In the Beginning.
The notion of using a parabolic reflector to pick up sounds from afar has been around for many years.
With the advent of aerial warfare in the First World War, the British military started developing acoustical devices to provide early warning of incoming enemy aircraft. The first ‘sound mirror’ was erected in Maidstone in April 1915. During the 1930s, in the run-up to World War 2, a number of these enormous concrete parabolic reflectors appeared along the South coast of England and at other strategic locations. The largest of these structures could detect aircraft at a distance of 25 miles. However, the whole project was abruptly abandoned in 1938 with the invention of Radar!
The listening ‘trumpet’ seen on this dish could be rotated to find the strongest signal. This would enable the listener in the control room beneath the dish to calculate the direction of the incoming aircraft. The information could then be relayed to anti-aircraft batteries.
A ‘stereo’ device like this could be used to pick up activity in enemy positions and provide early warning of attack. (That is if you could hear anything above the sound of your mates laughing their heads off!)
The Parabolic Microphone
In the post war years with the rise of television and the increasing popularity natural history broadcasts on both wireless and TV, sound recordists were quick to adopt the parabolic microphone i.e. an omni or a cardioid microphone, mounted facing inwards, at the central focal point of a portable parabolic dish.
The author recording birds in the trees down at the bottom of the garden. CLICK HERE to share in the joy!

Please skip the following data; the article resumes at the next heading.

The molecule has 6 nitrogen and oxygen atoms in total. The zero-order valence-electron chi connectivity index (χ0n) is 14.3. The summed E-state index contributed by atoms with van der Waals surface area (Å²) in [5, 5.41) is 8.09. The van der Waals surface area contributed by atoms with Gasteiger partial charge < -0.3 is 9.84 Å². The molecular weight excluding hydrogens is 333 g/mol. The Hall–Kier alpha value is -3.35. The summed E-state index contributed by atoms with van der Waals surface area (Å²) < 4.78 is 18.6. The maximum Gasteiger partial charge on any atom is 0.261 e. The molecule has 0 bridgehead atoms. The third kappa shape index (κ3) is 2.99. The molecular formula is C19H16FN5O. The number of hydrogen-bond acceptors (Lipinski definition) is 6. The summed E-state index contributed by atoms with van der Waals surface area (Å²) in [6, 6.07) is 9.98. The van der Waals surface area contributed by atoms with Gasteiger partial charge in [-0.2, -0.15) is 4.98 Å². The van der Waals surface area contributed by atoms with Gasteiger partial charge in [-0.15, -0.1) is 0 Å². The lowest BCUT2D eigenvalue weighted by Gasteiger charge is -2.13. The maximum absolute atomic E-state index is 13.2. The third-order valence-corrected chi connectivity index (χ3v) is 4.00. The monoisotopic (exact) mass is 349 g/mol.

A parabolic reflector has one significant advantage over other sound pick-up devices: it is a noiseless acoustic amplifier. The frequency response and polar pattern are a function of the size of the dish used. The enormous concrete military dishes of the 1930’s were often 30ft in diameter or more, enabling them to detect the lowest frequencies of an aircraft engine over huge distances. For the modern wildlife recordist a somewhat smaller portable dish is something of a compromise! For a narrow forward beam of 10 degrees a 60cm diameter dish gives around 14db (x5) gain to frequencies above 500Hz. A 1m dish will give 20db (x10) gain to frequencies above 300Hz. The forward gain of a reflector is defined as the difference in output level between a microphone which is reflector-mounted compared to the same microphone unmounted. Even with a modest sized reflector, the on-axis sound of the chosen subject is greatly magnified without adding any of the hiss and hum associated with electronic amplification. However, given the narrow beam characteristics of the dish, one thing that the recordist should bear in mind is that if the subject moves off axis the tonal quality of the sound will change. This can be difficult if for instance the subject is moving around in a group of birds. For that reason I would suggest that the parabolic dish is at its best when recording an isolated single subject.